WASHINGTON, D.C. – Republican Representatives Tom MacArthur, Frank LoBiondo and Chris Smith all voted yes this week on a controversial plan to allow internet providers to sell the web browsing histories of internet subscribers in a landmark rollback of FCC privacy protections
The bill, which would allow internet service providers like Comcast to sell the web browsing histories of customers to advertisers without user consent, has drawn strong rebukes from privacy advocates.
After being approved in a vote along party lines in the Senate, the House of Representatives approved the resolution in a 215-205 vote, with 9 members not voting.
“Putting the interests of Internet providers over Internet users, Congress today voted to erase landmark broadband privacy protections,” said a statement released by the Electronic Frontier Foundation about Wednesday’s vote. “If the bill is signed into law, companies like Cox, Comcast, Time Warner, AT&T, and Verizon will have free rein to hijack your searches, sell your data, and hammer you with unwanted advertisements.”
If the FCC’s privacy rules are repealed, internet service providers would have free reign to sell the website history, app usage data, and content of emails, among other things of their subscribers.
The legislation will now head to the desk of President Donald Trump. A statement released by the White House indicated that Trump’s advisors will recommend he sign the resolution.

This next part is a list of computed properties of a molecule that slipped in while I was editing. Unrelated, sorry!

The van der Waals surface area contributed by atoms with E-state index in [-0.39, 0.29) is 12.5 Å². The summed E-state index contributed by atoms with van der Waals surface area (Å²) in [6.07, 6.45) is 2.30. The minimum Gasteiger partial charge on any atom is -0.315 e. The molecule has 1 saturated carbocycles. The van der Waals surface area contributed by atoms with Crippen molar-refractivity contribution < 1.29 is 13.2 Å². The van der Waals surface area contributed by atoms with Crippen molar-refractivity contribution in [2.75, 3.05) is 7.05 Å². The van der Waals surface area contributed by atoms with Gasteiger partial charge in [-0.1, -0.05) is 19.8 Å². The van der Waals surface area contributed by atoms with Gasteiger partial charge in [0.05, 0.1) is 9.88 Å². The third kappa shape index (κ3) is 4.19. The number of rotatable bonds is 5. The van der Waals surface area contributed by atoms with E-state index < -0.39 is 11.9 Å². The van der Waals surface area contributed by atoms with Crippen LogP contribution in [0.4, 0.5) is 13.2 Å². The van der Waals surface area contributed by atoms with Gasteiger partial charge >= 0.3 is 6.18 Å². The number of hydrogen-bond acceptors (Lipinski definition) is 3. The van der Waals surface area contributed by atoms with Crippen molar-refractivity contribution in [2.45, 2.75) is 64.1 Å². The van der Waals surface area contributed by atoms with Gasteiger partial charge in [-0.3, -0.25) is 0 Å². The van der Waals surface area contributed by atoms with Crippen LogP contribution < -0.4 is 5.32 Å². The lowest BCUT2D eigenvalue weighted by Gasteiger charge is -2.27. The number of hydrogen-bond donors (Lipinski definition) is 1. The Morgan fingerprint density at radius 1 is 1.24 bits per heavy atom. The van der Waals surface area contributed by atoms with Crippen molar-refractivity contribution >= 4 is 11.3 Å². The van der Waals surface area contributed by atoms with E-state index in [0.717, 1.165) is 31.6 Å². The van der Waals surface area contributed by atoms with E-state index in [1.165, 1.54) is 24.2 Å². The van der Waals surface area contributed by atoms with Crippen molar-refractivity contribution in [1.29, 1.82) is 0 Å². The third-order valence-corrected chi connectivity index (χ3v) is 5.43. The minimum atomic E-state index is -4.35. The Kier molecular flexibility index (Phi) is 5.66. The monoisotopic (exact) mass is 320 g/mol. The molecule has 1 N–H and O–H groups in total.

Technology blog The Verge used federal campaign finance data to track which members that voted yes on this legislation received money from individuals, corporations and SuperPACs tied to the communications industry lobby. Unsurprisingly, all three of Ocean County’s congressional representatives were on the list.
- Chris Smith: $6,000
- Tom MacArthur: $19,000
- Frank LoBiondo: $14,500
Editor’s note: To protect user privacy, Ocean County Politics is now being served over an encrypted HTTPS connection. Your editor has already preemptively responded to the measure by setting up a private encrypted VPN server. For those interested in preventing their data from being sold, I recommend OpenVPN running on a Linux-based server. OpenVPN can be used to tunnel your web traffic with state of the art 256-bit AES encryption, which would make it impossible for internet service providers to be able to use your data as this proposal would allow. VPNs are not perfect, and can’t protect against every threat, but they can be used as a countermeasure against this pervasive corporate surveillance or your company or school’s restrictive firewall when done right. The open source SSL VPN software can also be configured – as I have setup my server – to make the VPN tunnel appear as if it were a regular HTTPS connection by running on Port 443, making it nearly undetectable.